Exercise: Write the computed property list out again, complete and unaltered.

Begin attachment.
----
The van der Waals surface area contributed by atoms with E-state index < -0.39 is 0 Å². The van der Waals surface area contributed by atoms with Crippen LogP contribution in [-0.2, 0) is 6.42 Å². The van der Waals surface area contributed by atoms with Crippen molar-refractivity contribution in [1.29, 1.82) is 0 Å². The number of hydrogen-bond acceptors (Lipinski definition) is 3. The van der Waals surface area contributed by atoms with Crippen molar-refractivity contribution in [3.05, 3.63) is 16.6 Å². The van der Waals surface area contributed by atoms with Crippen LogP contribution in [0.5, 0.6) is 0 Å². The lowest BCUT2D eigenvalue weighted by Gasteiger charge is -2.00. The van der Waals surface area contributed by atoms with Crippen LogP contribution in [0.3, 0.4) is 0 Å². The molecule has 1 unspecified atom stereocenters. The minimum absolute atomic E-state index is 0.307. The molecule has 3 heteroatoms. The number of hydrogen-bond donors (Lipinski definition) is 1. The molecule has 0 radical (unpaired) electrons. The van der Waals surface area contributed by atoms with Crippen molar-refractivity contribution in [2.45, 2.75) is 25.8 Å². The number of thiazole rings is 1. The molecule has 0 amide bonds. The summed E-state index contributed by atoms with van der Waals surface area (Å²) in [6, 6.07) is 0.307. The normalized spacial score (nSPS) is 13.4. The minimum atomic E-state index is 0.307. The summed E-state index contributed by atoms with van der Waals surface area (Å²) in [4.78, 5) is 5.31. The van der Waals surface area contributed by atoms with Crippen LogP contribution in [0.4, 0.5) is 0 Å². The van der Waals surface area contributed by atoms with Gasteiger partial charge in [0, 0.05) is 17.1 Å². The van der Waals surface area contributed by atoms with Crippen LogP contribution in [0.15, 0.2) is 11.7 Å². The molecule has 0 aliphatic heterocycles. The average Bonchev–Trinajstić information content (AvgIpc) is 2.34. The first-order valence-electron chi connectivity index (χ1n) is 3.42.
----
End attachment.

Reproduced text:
The van der Waals surface area contributed by atoms with E-state index < -0.39 is 0 Å². The van der Waals surface area contributed by atoms with Crippen LogP contribution in [-0.2, 0) is 6.42 Å². The van der Waals surface area contributed by atoms with Crippen molar-refractivity contribution in [1.29, 1.82) is 0 Å². The number of hydrogen-bond acceptors (Lipinski definition) is 3. The van der Waals surface area contributed by atoms with Crippen molar-refractivity contribution in [3.05, 3.63) is 16.6 Å². The van der Waals surface area contributed by atoms with Crippen LogP contribution in [0.5, 0.6) is 0 Å². The lowest BCUT2D eigenvalue weighted by Gasteiger charge is -2.00. The van der Waals surface area contributed by atoms with Crippen LogP contribution in [0.3, 0.4) is 0 Å². The molecule has 1 unspecified atom stereocenters. The minimum absolute atomic E-state index is 0.307. The molecule has 3 heteroatoms. The number of hydrogen-bond donors (Lipinski definition) is 1. The molecule has 0 radical (unpaired) electrons. The van der Waals surface area contributed by atoms with Crippen molar-refractivity contribution in [2.45, 2.75) is 25.8 Å². The number of thiazole rings is 1. The molecule has 0 amide bonds. The summed E-state index contributed by atoms with van der Waals surface area (Å²) in [6, 6.07) is 0.307. The normalized spacial score (nSPS) is 13.4. The minimum atomic E-state index is 0.307. The summed E-state index contributed by atoms with van der Waals surface area (Å²) in [4.78, 5) is 5.31. The van der Waals surface area contributed by atoms with Crippen LogP contribution in [0.4, 0.5) is 0 Å². The van der Waals surface area contributed by atoms with Gasteiger partial charge in [0, 0.05) is 17.1 Å². The van der Waals surface area contributed by atoms with Crippen LogP contribution in [0.15, 0.2) is 11.7 Å². The molecule has 0 aliphatic heterocycles. The average Bonchev–Trinajstić information content (AvgIpc) is 2.34. The first-order valence-electron chi connectivity index (χ1n) is 3.42.